As one of the last bastions of purely national competence, trade in arms is excluded from the application of the Treaty rules. Article 346 TFEU provides that the Treaties do not preclude Member States to trade and procure war material for the protection of the essential interests of its security. Nonetheless, this provision is strictly interpreted by the Court and the case discussed here exemplifies that only goods intended for specifically military purposes qualify for the exemption under article 346 TFEU. But what exactly is equipment intended for specifically military purposes?
At issue in case C-615/10 Ins Tiimi is the procurement of the Finnish defense authorities of tiltable turntable equipment. This equipment is used to facilitate the ‘carrying-out of electromagnetic measurements and the simulation of combat situations’. As such it was argued by the Finnish authorities that it was procured for military purposes. Ins Tiimi, a company which lost the tender, did not agree, claiming that the equipment could be used for civilian uses as well. Whether or not the tiltable turntable equipment qualified for the exemption was important because otherwise the procurement procedure had to comply with the public procurement directive (directive 2004/18/EC).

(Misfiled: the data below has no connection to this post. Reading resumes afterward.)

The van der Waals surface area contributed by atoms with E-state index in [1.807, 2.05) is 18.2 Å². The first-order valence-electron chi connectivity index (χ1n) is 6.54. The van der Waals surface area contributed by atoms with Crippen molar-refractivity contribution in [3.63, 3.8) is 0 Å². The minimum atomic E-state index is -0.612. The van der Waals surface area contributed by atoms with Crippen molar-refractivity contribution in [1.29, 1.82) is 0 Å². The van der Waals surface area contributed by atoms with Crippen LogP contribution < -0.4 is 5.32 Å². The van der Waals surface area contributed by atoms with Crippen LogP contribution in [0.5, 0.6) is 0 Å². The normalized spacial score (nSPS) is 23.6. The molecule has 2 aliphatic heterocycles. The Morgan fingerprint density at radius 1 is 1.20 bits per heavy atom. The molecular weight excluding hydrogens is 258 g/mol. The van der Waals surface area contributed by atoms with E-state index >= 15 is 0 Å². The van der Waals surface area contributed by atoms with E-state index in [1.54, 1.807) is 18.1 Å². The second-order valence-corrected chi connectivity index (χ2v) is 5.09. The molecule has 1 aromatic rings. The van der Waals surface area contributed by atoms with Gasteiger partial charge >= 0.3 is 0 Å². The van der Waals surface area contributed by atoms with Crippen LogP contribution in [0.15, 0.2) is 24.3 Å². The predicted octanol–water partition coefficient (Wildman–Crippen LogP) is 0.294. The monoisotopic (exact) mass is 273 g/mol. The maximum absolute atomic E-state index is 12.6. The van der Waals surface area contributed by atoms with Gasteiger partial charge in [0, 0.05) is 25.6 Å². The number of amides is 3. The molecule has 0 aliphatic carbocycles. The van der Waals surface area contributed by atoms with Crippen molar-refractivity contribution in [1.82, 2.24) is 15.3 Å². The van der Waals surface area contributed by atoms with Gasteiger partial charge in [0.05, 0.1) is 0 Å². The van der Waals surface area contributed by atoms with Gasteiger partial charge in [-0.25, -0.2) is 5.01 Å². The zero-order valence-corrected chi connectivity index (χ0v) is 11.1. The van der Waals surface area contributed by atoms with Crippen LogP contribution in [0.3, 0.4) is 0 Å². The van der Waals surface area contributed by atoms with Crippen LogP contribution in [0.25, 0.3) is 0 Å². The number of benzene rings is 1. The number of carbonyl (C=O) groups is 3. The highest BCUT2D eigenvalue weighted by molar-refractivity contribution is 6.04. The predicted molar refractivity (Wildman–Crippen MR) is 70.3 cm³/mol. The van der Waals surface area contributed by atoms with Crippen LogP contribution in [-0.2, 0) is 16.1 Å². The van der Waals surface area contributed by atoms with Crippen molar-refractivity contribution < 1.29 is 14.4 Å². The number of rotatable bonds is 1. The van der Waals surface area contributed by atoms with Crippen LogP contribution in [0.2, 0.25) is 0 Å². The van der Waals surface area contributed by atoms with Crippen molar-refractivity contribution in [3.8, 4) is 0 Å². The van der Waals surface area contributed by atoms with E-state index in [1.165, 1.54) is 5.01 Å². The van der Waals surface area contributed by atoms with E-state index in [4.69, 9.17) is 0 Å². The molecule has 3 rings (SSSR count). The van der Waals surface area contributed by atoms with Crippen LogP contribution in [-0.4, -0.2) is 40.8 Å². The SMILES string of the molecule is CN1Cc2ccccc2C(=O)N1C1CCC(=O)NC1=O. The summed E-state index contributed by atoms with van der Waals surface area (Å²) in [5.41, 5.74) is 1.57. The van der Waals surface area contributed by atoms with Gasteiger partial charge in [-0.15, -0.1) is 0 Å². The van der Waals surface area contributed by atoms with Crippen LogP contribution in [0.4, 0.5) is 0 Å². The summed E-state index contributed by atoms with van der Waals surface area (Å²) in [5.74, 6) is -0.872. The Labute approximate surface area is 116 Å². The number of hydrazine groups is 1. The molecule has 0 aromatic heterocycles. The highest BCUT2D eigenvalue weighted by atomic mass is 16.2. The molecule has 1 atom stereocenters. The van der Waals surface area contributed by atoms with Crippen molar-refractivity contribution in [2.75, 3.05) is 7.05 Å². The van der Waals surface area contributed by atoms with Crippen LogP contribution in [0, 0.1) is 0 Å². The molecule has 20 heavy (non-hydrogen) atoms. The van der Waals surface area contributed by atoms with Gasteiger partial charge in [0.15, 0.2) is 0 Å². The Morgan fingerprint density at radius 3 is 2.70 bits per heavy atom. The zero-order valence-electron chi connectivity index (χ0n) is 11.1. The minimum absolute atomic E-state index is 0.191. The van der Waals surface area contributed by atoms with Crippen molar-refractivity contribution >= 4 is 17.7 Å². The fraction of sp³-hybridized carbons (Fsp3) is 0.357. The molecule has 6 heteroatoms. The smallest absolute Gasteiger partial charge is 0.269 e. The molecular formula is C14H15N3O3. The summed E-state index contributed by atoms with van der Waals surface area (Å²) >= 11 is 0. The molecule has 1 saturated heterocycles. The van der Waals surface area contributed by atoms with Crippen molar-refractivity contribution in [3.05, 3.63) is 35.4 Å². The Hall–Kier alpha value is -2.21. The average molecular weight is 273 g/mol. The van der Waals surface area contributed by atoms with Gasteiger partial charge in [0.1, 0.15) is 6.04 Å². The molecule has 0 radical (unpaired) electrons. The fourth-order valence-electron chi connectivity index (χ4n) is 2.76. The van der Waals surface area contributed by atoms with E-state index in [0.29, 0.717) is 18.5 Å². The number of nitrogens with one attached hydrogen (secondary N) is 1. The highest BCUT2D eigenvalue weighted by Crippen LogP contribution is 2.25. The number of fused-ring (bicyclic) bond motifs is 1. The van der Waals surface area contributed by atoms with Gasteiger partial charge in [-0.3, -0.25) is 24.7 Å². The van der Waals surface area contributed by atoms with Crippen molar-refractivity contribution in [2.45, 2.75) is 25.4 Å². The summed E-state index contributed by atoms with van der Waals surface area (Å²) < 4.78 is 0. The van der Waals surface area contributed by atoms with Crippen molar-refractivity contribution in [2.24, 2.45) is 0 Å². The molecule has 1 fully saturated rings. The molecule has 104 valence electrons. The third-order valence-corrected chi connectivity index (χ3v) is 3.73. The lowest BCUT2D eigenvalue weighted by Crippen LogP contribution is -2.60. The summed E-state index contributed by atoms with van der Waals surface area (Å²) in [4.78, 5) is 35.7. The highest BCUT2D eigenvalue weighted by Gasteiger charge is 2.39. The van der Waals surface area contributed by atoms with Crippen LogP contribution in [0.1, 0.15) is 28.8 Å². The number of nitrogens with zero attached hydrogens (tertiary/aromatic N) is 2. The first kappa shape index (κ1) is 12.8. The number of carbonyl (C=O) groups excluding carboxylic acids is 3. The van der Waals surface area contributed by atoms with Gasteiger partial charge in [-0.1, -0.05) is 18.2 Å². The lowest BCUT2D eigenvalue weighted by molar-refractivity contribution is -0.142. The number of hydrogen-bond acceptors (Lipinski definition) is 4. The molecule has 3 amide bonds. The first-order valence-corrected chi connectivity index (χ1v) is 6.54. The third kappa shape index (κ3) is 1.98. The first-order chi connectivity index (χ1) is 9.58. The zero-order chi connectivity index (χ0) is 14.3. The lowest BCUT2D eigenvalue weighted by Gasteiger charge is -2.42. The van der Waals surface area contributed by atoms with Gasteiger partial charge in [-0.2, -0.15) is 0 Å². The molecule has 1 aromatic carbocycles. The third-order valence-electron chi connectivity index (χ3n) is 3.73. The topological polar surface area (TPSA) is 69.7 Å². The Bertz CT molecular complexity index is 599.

There are essentially two conditions that Member States have to fulfill in order to escape the application of EU law according to article 346 TFEU when procuring military material:
- The measures relating to military procurement must concern ‘arms, munitions and war material’;
- And secondly, those measures must be necessary for the protection of the essential interests of the security of that Member State.